I Love Treme but…

I’ve just finished watching the third episode of the series, Treme.  I don’t have HBO but, thanks to my brother, The Oracle, I receive a link to watch it…and I look for my link faithfully every Monday.

As much as I love the series, it is proving itself to be a little difficult for me to watch at times.  I’m sure a lot of New Orleanians feel the same way.   A lot of the scenes being played out in front of us, I had only just begun to put away…like walking into my flood damaged home for the very first time.  That was a hard scene to watch for a lot of people I know.

I’m grateful to David Simon and David Mills because, they are telling our story…the one CNN didn’t bring to you.

How those of us who decided to stay or come back right after the storm, survived those days.

They were not easy days but, it was our choice and one that I would do again.

I love my city… I’m IN love with her…faults in all.

So, I’m in this for the long haul even if I have to carry a shrink with me every step of the way.

The last episode brought me to tears.  When Big Chief went to the lower 9 and found his friend under the boat.  It just hit too close to my heart.

When we first arrived home in Oct ’05, the word was already out among the few of us who had returned…brace yourself before you go into the lower 9.  It was a warning done out of love between natives…those of us who REALLY knew the lower 9.

Like Treme, that area of the city is a deep part of black culture and we all knew to expect the worst because of what we had seen on tv.

TV didn’t even hit the tip of the iceberg about what had happened there.

I had gone all through this city, witnessed miles of devastation from Mississippi all the way in to it.  Had walked the halls of my own destroyed home and while my heart was aching beyond belief…had not shed a tear.

The day I rode into the lower nine…I cried.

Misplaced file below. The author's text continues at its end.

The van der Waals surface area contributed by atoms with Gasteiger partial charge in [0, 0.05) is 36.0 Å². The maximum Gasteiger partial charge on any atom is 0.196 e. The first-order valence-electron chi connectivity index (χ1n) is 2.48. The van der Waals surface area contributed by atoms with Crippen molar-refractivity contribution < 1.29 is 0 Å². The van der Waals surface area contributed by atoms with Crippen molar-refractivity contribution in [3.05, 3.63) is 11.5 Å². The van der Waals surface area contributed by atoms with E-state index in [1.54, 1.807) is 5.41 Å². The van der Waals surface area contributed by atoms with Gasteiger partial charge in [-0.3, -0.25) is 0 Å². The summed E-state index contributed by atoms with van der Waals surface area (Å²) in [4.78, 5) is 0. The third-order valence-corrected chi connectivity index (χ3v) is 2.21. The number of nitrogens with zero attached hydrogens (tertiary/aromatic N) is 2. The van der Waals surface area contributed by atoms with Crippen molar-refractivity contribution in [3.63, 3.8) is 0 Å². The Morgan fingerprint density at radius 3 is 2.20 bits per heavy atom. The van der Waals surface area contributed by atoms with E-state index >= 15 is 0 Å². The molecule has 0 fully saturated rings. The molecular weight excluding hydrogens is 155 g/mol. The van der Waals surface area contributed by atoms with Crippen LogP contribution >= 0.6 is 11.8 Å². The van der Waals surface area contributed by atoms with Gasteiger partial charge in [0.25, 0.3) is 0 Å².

I have yet to find the word for what I saw so, I don’t even try to anymore because what happened to that area is beyond words.  I’ll just say that,

Treme is giving folks all over the world a small glimpse of a very large picture and for that…we are grateful.

Our culture is ringing true…for the very first time…on this series.

What I really love is that, it takes people deep into the culture.   Beyond  the Mardi Gras madness in the French Quarters, beyond the local cuisine and the wonderful music.

Treme takes you to the streets…where the second lines and the Mardi Gras Indians roam.

Big Chief Lambreaux, played brilliantly by Clarke Peters is the heart beat of the series to me.  It’s the heartbeat because, the Mardi Gras Indians are at  the very core of New Orleans culture.  When you are at the level of even knowing about our beloved Indians, one of two things are going on.  You are a native (or transplant), or… you have a love for this city so deep that, it has taken you off of the tourist road…beyond the food, the parades, the French Quarters and stuff and has put you in the trenches.

Where the Indians reside.

Some cities have a certain “je ne sais quoi”…that IT factor that makes it stand out just a little bit more than other cities.  New York, Chicago, Philly and some others that I didn’t name have IT.

We have IT.

Our culture is rich and it’s deep and it’s unique…we don’t apologize for it.

We won’t apologize for it.

And we won’t change it.

Because, there are a lot of folks like me…who are in love with her…faults and all.

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10 thoughts on “I Love Treme but…